Which reference rate should be used for savings plans („Prämiensparverträge“)?
German (savings) banks used (and partially still use) to offer a specific type of savings contract to their clients called „Prämiensparverträge“ with monthly savings rates over an indeterminate maturity. Saved capital can be withdrawn at every point in time on short notice, which will end the contract. As long as the contract is in force, the bank pays a floating rate on the current account balance, as well as contractually fixed premia. These premia usually start after 3 years of saving and gradually increase from 3% to 50% of the corresponding year’s savings contributions. It is estimated that thousands of contracts are still on the books of savings banks (see e.g. FAZ).
In 2004, the highest German court („Bundesgerichtshof BGH“) decided that the floating rate clause in the contracts was against the law. The reason being that banks did not specify how and when the floating rate would be adjusted to current interest rate levels. Afterwards and due to the recent period of low interest rates, many banks cancelled the savings contracts. After the cancellations, many clients filed lawsuits which (inter alia) ask for the identification of a transparent mechanism for the recalculation of each client’s interest payments. The recalculation requires the identification of a reference interest rate that the floating rate’s movements can be tied to.
The ex-post recalculation of historical floating rate adjustments require the identification of a reference rate that would have ex-ante (i.a. at the point in time were the savings plan was signed) satisfied both the bank’s and the customer’s interests, so that each party would have signed the contract under the conditions assumed today. Which reference rate to use is, however, a heavily contested issue in current court proceedings.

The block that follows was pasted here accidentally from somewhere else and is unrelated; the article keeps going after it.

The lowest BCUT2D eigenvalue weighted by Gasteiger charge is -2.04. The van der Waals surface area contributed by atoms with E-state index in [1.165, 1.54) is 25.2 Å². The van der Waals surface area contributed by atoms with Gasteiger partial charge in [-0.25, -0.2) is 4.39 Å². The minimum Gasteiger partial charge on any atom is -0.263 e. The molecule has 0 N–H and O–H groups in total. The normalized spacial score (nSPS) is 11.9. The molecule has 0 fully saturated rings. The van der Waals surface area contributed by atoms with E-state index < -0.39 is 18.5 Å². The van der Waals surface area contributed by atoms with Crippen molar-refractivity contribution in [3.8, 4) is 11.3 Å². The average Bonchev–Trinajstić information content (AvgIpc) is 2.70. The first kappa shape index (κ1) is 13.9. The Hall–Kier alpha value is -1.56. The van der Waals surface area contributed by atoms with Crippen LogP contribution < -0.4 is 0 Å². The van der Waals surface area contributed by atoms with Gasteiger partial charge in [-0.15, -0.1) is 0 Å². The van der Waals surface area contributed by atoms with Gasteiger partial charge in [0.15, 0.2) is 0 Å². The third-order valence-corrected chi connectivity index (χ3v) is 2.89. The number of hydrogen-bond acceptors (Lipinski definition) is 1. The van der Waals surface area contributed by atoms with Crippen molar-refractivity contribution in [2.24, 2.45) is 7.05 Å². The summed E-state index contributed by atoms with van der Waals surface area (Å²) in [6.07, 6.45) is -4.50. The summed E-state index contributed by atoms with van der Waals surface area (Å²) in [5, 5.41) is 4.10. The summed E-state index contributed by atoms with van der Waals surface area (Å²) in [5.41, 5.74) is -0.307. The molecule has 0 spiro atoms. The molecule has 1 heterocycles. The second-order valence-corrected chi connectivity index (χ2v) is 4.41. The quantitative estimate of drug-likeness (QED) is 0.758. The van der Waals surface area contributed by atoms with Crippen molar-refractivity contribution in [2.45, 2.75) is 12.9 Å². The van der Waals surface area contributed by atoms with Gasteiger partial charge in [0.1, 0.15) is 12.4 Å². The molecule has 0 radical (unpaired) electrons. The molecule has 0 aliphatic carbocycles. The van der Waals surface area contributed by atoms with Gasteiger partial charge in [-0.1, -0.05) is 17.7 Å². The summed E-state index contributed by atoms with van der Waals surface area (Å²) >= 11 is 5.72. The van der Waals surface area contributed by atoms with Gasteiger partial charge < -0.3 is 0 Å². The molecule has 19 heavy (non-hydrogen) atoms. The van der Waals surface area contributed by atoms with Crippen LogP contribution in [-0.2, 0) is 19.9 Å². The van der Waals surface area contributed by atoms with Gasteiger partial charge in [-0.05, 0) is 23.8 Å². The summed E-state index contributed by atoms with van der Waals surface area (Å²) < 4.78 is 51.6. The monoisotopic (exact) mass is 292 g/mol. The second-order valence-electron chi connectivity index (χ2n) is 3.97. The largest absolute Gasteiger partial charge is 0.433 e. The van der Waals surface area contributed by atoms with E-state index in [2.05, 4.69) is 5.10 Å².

In a recent publication (see BKR Zeitschrift für Bank- und Kapitalmarktrecht, issue 8/2022, available via beck-online), we’ve suggested an economically well founded method for the determination of such a reference rate. The basic idea is that it must be ensured that the reference rate would have allowed the bank to expect a sufficient and appropriate margin from each contract given the expected interest rate payments (based on forward rates, see below), premium structure and expected contract duration. In what follows, we’ll illustrate this method.
2 Outline of the Method
The underlying idea of the method is that from an ex-ante perspective, the term of the reference rate must ensure that the bank can expect a (i) positive and (ii) sufficiently high margin for a typical expected term of the contract when the contract is signed. Thus, based on the term structure of interest rates at the time the contract was signed, one must calculate the future expected interest payments (taking into account the term structure at contract initialization) and estimate a bank’s expected margin on the contract. Assuming a „reasonable“ bank margin at 50 basis points, one can determine for each contract which term of the reference rate would have achieved such a bank margin. To arrive at a generalizable estimate of an appropriate term of the reference rate, we use a sample of 25 real-world contracts entered into between 1986 and 2004 and determine for each of these contracts for what term the contract would have had an expected margin of about 50 basis points.